The 500 apps that inadvertently used the Igexin ad SDK were mostly not aware of the attacksince it could have introduced that functionality at its own convenience. Apps containing the affected SDK were downloaded over 100 million times across the Android ecosystem.

Google said it pulled out these affected apps after it was discovered they were being used to update devices with spyware.

“This research is exciting because it’s a case study in just how effective collaboration across the industry is. This was more than just a malware analysis report. The working group was able to connect the dots from the victim to the attacker. The group also used the information to better mitigate the attack and dismantle the botnet -- and this was completed very quickly,” Allison Nixon, Director of Security Research, Flashpoint explained.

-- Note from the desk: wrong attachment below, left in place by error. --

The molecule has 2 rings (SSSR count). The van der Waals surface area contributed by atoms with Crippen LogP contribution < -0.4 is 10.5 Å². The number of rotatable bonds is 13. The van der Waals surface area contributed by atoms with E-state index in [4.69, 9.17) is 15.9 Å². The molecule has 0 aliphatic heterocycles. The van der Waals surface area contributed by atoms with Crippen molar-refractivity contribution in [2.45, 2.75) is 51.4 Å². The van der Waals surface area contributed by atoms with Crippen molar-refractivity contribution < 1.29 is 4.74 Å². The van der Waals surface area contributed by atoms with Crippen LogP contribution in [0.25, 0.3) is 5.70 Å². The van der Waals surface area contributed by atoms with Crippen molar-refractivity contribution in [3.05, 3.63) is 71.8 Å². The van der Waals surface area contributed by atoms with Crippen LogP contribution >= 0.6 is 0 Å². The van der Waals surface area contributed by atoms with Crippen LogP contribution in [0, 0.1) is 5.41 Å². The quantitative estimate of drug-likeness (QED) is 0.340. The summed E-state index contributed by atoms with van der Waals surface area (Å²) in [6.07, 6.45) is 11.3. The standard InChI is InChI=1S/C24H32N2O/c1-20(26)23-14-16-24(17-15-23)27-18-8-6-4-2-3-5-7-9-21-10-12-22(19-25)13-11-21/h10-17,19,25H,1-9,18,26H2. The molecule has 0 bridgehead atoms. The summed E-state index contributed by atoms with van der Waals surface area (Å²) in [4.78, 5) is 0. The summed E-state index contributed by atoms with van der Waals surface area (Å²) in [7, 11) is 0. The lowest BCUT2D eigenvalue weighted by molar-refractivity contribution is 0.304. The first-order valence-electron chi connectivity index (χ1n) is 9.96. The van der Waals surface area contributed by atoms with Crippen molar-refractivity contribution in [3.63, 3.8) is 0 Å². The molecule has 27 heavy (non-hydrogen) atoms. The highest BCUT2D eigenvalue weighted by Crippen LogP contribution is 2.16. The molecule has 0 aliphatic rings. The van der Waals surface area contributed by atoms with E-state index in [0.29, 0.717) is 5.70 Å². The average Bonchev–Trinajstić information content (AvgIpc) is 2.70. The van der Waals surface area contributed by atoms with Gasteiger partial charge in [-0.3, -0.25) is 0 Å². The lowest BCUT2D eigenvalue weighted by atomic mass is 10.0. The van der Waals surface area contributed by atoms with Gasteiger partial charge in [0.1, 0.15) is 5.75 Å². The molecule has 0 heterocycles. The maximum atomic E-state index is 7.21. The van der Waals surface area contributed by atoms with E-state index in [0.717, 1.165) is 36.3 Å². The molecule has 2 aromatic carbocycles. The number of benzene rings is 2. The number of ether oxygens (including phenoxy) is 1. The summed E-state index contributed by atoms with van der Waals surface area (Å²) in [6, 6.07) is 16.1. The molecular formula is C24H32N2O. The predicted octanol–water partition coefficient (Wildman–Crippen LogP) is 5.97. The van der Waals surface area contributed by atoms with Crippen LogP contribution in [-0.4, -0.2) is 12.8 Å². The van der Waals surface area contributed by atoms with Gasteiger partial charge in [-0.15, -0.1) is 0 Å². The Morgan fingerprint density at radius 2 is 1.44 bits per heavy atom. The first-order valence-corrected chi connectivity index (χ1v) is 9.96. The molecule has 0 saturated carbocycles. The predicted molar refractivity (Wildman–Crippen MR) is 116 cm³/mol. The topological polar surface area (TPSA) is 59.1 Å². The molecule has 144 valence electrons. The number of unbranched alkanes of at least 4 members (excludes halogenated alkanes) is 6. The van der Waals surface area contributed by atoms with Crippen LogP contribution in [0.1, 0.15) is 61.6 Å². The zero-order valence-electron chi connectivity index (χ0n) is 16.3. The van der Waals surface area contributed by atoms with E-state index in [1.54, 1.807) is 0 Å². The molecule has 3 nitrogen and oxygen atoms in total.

“A botnet of this extreme size is concerning for the sake of the Internet as a whole. I want to especially thank the organizations who are attacked with DDoS traffic and are kind enough to share detailed information about the attacks. These contributions are vitally important to dealing with these global threats,” Nixon added.

“The WireX botnet operation shows the value of a collaborative response from security firms, service providers, and law enforcement,” Darren Spruell, threat researcher at RiskIQ concluded.